A leaked draft document indicates the Environmental Protection Agency is looking to cut the renewable fuels standards mandate for 2014 and 2015 by 6% from current levels, which would indicate a significant cutback in ethanol's corn demand.
As hinted in their rulemaking earlier this fall EPA said it would be using its authority to make adjustments to the mandate. The 2007 law mandated 18.15 billion gallons of total renewable fuel use, but the leaked document indicated the agency would be dialing that back to just 15.21 billion gallons.
This would reduce the volume of corn-based ethanol to about 800 million gallons less than this year's 13.8 billion gallons. The "blend wall" is considered to be roughly 13.3 billion gallons. The law had required 14.4 billion gallons in 2014.
Friday afternoon a statement from EPA administrator Gina McCarthy said the Obama Administration remains firmly committed to furthering the development of all biofuels.
"At this point, EPA is only developing a draft proposal. The agency has made no final decision on the proposed renewable fuel standards for 2014," McCarthy said.
The statement went on to state that "no decisions will be made on the final standards without a full opportunity for all stakeholders to comment on the EPA’s proposed 2014 renewable fuel standards and be heard on how to best foster a growing biofuels industry that takes into account infrastructure- and market-related factors."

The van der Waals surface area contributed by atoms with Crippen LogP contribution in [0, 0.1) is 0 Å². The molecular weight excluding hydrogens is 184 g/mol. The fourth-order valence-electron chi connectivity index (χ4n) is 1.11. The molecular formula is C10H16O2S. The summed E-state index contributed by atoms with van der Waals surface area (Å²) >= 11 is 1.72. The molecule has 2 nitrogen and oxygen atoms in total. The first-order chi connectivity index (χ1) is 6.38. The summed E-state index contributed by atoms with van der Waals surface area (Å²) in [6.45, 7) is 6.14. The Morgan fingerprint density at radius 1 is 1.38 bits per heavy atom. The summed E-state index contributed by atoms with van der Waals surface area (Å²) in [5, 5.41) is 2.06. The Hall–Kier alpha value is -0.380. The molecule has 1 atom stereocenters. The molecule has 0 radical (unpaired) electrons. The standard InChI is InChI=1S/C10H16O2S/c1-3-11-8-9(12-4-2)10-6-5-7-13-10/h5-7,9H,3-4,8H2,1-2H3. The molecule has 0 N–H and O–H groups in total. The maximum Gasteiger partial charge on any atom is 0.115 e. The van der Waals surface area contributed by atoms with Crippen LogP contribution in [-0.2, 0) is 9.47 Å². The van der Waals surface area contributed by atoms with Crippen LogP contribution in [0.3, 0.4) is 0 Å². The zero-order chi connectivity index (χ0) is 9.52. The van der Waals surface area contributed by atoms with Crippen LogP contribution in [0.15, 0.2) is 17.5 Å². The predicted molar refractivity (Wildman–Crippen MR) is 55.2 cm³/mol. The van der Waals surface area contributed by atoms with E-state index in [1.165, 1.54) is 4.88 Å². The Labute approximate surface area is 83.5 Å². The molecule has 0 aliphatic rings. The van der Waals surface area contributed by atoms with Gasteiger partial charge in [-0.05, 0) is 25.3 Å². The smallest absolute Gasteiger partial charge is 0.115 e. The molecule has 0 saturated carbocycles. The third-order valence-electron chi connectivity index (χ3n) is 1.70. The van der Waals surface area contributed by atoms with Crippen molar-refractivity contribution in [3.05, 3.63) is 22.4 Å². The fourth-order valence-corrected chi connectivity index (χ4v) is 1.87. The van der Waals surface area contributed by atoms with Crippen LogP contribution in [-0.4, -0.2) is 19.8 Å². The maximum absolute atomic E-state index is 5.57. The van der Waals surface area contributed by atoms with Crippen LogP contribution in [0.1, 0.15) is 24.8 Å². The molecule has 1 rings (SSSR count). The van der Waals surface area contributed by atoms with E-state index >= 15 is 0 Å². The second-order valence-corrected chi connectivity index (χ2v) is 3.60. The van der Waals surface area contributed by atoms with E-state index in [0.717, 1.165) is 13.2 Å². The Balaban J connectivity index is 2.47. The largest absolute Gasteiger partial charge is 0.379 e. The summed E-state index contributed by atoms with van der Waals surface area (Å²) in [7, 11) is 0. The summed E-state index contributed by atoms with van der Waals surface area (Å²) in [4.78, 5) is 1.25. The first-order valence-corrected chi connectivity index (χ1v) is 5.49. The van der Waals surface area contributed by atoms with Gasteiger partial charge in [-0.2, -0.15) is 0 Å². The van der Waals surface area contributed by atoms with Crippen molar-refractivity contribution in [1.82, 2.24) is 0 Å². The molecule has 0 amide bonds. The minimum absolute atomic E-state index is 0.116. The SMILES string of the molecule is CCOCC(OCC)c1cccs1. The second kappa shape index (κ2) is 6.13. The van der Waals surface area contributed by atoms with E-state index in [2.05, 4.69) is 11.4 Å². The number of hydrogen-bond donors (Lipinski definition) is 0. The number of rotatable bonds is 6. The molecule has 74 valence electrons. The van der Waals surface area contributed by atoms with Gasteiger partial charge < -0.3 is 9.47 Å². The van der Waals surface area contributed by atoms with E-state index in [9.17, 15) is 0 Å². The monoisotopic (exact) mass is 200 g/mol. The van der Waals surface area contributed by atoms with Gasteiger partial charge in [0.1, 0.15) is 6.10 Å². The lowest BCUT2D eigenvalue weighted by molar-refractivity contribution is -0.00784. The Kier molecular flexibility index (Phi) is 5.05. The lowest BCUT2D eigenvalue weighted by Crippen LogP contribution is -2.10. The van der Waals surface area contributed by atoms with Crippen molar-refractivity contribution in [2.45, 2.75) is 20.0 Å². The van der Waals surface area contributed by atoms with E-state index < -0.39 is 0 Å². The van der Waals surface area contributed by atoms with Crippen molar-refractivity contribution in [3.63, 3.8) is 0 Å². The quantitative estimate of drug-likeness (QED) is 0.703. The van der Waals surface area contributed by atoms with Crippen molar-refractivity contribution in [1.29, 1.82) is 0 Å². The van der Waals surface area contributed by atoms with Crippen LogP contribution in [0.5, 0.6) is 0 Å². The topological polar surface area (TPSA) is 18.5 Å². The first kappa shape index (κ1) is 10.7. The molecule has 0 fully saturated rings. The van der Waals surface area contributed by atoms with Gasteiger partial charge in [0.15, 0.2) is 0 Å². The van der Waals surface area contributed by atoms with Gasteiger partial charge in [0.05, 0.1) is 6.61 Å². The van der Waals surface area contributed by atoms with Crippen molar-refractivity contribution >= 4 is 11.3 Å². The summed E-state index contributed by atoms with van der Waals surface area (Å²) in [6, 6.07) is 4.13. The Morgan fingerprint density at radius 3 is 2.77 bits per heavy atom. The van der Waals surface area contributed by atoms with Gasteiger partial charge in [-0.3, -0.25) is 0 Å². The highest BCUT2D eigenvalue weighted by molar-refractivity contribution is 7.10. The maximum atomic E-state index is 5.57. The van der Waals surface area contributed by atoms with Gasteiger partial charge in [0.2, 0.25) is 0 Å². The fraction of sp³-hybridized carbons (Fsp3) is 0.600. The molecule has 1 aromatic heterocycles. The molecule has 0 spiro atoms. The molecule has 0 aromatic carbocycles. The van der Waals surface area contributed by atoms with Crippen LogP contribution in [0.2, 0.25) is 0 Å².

The draft documents indicate that in order to make the changes, EPA would intend to use the inadequate supply justification for the waiver. Bob Dinneen, president of the Renewable Fuels Assn., offered a lengthy explanation of the terms to which EPA can use this authority, and questioned whether EPA does.
The proposal is supposedly under review by the White House's Office of Management and Budget. However, with the government shutdown nothing official will be released until work resumes.
In past years though the initial proposed levels have not been changed once released.